Text Messages May Double Smoker's Odds of Quitting
Cellphone reminders and encouragement help people stick to smoke-free goal, study finds
FRIDAY, June 6, 2014 (HealthDay News) -- Text messages providing tips, reminders and advice can help smokers quit, according to a new study.
Researchers found that this type of cellphone program doubles the chances that a smoker will kick the habit.
"Text messages seem to give smokers the constant reminders they need to stay focused on quitting," said the study's lead author, Lorien Abroms. She is an associate professor of prevention and community health at George Washington University's Milken Institute School of Public Health, in Washington D.C.
"However, additional studies must be done to confirm this result and to look at how these programs work when coupled with other established anti-smoking therapies," she said in a university news release.
Traditional methods to help people stop smoking include phone counseling and nicotine replacement therapies. The study's authors pointed out that research suggests text messaging on cellphones could also be effective.
These programs, such as Text2Quit and SmokefreeTXT, work by sending advice, reminders and tips to smokers' cellphones. These texts are intended to help people manage their cigarette cravings and stick to a set quit date. More than 75,000 people in the United States have enrolled in these programs through quit lines, note the researchers.
The study, published June 6 in the American Journal of Preventive Medicine online, involved 503 smokers who were recruited from the Internet. Smokers were randomly assigned to participate in a text-messaging program or receive self-help material designed to help smokers quit.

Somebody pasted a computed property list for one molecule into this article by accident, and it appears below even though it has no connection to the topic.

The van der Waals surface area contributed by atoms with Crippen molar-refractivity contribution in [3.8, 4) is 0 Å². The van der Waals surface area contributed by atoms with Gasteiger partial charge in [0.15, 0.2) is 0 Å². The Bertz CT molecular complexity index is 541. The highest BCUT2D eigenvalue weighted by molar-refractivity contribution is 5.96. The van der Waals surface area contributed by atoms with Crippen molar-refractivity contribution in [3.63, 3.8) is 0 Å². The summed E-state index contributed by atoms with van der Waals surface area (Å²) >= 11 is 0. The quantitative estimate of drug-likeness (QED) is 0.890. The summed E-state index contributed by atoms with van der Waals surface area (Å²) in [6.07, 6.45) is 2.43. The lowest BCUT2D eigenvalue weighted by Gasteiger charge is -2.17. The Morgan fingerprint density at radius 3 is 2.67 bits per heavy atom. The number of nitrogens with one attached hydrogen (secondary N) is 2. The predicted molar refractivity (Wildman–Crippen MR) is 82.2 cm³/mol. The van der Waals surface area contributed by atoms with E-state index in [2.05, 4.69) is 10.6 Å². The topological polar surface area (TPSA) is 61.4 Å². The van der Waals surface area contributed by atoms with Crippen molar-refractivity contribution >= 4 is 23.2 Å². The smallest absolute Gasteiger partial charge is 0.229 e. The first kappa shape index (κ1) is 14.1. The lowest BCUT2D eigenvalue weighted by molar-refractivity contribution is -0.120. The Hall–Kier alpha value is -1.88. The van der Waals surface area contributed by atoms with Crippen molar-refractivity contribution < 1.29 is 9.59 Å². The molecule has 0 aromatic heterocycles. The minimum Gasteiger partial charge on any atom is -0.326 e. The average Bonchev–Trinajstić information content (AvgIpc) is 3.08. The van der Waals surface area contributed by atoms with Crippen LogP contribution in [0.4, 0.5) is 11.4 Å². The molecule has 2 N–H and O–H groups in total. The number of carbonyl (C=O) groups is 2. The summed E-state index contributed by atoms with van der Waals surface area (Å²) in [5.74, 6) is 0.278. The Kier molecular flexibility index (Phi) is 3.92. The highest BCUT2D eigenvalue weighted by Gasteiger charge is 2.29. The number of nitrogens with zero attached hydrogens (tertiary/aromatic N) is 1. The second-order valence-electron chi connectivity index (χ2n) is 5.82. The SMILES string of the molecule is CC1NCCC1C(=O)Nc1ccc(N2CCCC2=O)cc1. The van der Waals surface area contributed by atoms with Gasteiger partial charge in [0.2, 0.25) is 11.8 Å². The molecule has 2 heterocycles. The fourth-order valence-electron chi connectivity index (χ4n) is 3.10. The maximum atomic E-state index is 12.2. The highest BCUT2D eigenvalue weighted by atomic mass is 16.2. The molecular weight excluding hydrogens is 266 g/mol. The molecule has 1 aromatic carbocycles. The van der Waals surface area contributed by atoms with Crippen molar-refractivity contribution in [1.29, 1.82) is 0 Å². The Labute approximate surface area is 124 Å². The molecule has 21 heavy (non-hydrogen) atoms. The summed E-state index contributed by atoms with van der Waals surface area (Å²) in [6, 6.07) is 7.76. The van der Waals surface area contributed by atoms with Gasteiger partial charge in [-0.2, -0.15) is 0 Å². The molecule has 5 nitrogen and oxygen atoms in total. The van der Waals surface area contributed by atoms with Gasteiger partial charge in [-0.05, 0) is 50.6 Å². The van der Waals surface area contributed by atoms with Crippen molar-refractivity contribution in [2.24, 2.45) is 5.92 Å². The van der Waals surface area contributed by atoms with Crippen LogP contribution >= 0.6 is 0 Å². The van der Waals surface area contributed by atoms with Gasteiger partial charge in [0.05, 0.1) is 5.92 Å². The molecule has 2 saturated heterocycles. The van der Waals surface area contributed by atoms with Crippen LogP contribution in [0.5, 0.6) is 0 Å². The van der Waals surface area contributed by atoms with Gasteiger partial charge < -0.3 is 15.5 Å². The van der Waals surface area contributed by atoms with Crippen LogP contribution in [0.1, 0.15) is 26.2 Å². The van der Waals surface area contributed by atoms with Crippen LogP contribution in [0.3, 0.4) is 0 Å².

Smokers involved in the texting program were able to respond to their texts and ask for additional help or pick a new quit date. Those who faced a strong urge to smoke could send a text to receive a tip or a game that could help them overcome their craving for a cigarette.
After six months, the researchers found those using the text-messaging program were much more likely to quit than the group that received self-help material. The study showed that 11 percent of smokers using the text-messaging program quit and were still not smoking when the study ended. In contrast, only 5 percent of those who did not use the text-messaging program did the same.
The researchers took saliva samples from the smokers who said they quit to confirm they actually stopped smoking. After screening the samples for traces of a nicotine byproduct, they found the quit rates for people with confirmed abstinence after six months was still twice as high as the other smoking group.
Although text-messaging programs show promise as a tool to help people quit smoking, the study's authors pointed out their research involved people who were already motivated to quit and were looking for help. More studies are needed, they added, to see how these programs work for people who are less motivated and not as technologically advanced.
The U.S. Centers for Disease Control and Prevention provides more information on quitting smoking.